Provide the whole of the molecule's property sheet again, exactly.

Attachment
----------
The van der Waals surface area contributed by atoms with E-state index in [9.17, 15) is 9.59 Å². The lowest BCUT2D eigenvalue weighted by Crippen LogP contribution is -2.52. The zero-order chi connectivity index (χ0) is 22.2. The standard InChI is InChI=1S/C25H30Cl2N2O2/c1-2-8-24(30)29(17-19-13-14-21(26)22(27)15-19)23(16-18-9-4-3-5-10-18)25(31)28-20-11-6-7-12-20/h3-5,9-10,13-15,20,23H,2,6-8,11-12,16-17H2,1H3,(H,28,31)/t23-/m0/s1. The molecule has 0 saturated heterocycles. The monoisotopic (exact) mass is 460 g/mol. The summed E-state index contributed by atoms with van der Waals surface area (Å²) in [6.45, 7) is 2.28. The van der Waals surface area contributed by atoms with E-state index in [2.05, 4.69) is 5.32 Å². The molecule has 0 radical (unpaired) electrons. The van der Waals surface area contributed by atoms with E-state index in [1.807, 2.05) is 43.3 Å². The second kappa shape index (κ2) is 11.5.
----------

The van der Waals surface area contributed by atoms with E-state index in [9.17, 15) is 9.59 Å². The lowest BCUT2D eigenvalue weighted by Crippen LogP contribution is -2.52. The zero-order chi connectivity index (χ0) is 22.2. The standard InChI is InChI=1S/C25H30Cl2N2O2/c1-2-8-24(30)29(17-19-13-14-21(26)22(27)15-19)23(16-18-9-4-3-5-10-18)25(31)28-20-11-6-7-12-20/h3-5,9-10,13-15,20,23H,2,6-8,11-12,16-17H2,1H3,(H,28,31)/t23-/m0/s1. The molecule has 0 saturated heterocycles. The monoisotopic (exact) mass is 460 g/mol. The summed E-state index contributed by atoms with van der Waals surface area (Å²) in [6.45, 7) is 2.28. The van der Waals surface area contributed by atoms with E-state index in [2.05, 4.69) is 5.32 Å². The molecule has 0 radical (unpaired) electrons. The van der Waals surface area contributed by atoms with E-state index in [1.807, 2.05) is 43.3 Å². The second kappa shape index (κ2) is 11.5.